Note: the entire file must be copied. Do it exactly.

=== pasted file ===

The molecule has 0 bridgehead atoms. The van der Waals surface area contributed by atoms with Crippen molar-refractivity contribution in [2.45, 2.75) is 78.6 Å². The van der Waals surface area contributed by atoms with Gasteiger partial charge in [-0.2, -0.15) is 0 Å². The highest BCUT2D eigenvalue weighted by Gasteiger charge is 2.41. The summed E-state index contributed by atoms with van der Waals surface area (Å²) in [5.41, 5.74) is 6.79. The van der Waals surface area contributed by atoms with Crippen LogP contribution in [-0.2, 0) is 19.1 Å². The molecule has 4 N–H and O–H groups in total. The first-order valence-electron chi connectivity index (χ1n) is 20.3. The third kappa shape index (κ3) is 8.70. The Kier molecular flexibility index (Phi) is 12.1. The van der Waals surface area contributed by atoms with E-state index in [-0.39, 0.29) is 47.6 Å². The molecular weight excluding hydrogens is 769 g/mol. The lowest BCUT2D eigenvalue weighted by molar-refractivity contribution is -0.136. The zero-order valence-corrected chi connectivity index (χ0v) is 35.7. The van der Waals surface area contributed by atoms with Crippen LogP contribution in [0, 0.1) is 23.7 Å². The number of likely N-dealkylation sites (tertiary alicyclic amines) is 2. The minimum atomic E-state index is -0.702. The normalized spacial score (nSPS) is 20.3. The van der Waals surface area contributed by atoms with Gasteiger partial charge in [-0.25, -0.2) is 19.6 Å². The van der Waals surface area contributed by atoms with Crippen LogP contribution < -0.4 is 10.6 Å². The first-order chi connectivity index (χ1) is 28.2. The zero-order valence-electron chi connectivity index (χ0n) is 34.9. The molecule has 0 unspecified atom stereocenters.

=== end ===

The molecule has 0 bridgehead atoms. The van der Waals surface area contributed by atoms with Crippen molar-refractivity contribution in [2.45, 2.75) is 78.6 Å². The van der Waals surface area contributed by atoms with Gasteiger partial charge in [-0.2, -0.15) is 0 Å². The highest BCUT2D eigenvalue weighted by Gasteiger charge is 2.41. The summed E-state index contributed by atoms with van der Waals surface area (Å²) in [5.41, 5.74) is 6.79. The van der Waals surface area contributed by atoms with Crippen LogP contribution in [-0.2, 0) is 19.1 Å². The molecule has 4 N–H and O–H groups in total. The first-order valence-electron chi connectivity index (χ1n) is 20.3. The third kappa shape index (κ3) is 8.70. The Kier molecular flexibility index (Phi) is 12.1. The van der Waals surface area contributed by atoms with E-state index in [-0.39, 0.29) is 47.6 Å². The molecular weight excluding hydrogens is 769 g/mol. The lowest BCUT2D eigenvalue weighted by molar-refractivity contribution is -0.136. The zero-order valence-corrected chi connectivity index (χ0v) is 35.7. The van der Waals surface area contributed by atoms with Crippen LogP contribution in [0, 0.1) is 23.7 Å². The number of likely N-dealkylation sites (tertiary alicyclic amines) is 2. The minimum atomic E-state index is -0.702. The normalized spacial score (nSPS) is 20.3. The van der Waals surface area contributed by atoms with Gasteiger partial charge in [-0.25, -0.2) is 19.6 Å². The van der Waals surface area contributed by atoms with Crippen LogP contribution < -0.4 is 10.6 Å². The first-order chi connectivity index (χ1) is 28.2. The zero-order valence-electron chi connectivity index (χ0n) is 34.9. The molecule has 0 unspecified atom stereocenters.